Fallout 76 launched as a complete disaster nearly two years ago, but several updates later, is the game worth playing? The short answer is yes, absolutely, but the road to this point was long, and previous experiences with the game might have turned you off from diving into back into the wastelands.
Without a hint of exaggeration, the launch of Fallout 76 in October 2018 was one of the worst in video game history. The closed beta revealed hundreds of bugs, most of which remained when the game went live. Players were duping endgame gear, others were banned for exploring areas that the developer failed to make off-limits, and entire servers would crash when players fired nukes simultaneously.
Bethesda’s Todd Howard was fully aware that the game would be ill-received at the start, but there has been much work done since those early, buggy days. Even if you have had a bad experience before, there is a lot to consider and maybe take another shot at surviving the wastelands.
Fallout 76 Major Updates
Bethesda was in full damage control mode from day one. Still, every single update has brought positive, meaningful change to the game.
Over nearly two years, Bethesda has added updates like Wild Appalachia, Nuclear Winter, Wastelanders, The Legendary Run, and Armor Ace, the last being the content rolling out over the next four months. Each one of these updates worked to fix bugs, make quality of life improvements, add new content, and make that content accessible to more players.
With each new update, Fallout 76 evolved to return to more of what long-time fans of the series wanted. Wild Appalachia was the first major update in March 2019 that expanded on crafting and world events, though it was only scratching the surface of what a Fallout game needed. Nuclear Winter, described in greater detail under the State of PvP section below, was another ambitious update that leaned into the popularity of Fortnite in June 2019.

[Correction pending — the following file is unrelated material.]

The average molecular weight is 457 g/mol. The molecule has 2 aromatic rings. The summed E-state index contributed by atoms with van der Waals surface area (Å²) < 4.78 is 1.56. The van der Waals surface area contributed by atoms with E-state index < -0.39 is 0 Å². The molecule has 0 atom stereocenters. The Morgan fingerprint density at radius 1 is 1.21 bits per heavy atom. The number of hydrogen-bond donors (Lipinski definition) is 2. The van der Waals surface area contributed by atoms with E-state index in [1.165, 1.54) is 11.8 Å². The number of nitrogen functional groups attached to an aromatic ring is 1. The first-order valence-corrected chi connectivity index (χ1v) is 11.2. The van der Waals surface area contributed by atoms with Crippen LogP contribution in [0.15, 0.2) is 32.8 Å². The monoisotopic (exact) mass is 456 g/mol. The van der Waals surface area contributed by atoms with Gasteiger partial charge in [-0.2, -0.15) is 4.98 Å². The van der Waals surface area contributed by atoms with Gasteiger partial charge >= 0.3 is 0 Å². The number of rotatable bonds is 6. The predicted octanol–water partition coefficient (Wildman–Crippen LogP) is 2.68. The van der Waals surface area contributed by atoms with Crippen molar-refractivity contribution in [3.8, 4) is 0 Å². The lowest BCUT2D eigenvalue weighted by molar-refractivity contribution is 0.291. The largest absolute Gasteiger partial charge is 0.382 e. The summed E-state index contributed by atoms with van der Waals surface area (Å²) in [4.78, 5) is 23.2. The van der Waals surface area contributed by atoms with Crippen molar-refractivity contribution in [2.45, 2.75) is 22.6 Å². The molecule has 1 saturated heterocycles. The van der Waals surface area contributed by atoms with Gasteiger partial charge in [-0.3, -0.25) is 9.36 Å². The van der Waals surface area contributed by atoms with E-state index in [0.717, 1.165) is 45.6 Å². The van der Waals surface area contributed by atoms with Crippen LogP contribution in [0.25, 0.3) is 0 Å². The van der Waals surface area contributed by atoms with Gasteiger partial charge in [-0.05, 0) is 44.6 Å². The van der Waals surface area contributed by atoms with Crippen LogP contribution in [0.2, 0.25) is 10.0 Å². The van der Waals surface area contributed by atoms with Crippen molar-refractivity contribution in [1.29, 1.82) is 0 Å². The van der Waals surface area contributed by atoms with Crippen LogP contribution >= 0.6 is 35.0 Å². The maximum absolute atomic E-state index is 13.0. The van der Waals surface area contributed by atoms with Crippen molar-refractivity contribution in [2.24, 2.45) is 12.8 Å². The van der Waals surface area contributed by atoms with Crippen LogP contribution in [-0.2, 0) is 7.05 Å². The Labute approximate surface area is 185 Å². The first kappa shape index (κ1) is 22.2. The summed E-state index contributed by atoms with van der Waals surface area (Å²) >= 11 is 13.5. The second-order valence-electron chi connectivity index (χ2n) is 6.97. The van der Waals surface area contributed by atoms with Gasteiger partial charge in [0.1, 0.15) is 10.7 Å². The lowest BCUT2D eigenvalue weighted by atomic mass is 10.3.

However, it was the Wastelanders update from April 2020 that helped turn a corner for the game. This third major update brought more refinement to crafting and additional quests, but most importantly, it brought back living humans as NPCs scattered throughout Appalachia. A cornerstone of the Fallout series is the varied personalities you meet along the way, and the world felt much more complete once the NPCs made their way to the game.
The Legendary Run, Fallout 76’s fourth major update, continued with improving the game for the better. By adding in seasonal goals, legendary perks, and Public Teams, you now had long-term progression to work towards and it was now easier than ever to find like-minded players.
If these had been the only updates made to the game, it would still be worth picking up, but there is one more to speak of that really allowed the entire community to come together, whether you are level 2, or 200, and that is the One Wasteland For All update.
Fallout 76 – Can You Play Single-Player?
By design, Fallout 76 was clearly meant to be a multiplayer experience at launch, with single-player initially limited by what you could accomplish alone. Some enemies, bosses, and events were simply unbeatable, or tedious to slog through as a lone explorer, and the lack of NPCs made most question if this was really a Fallout game at all.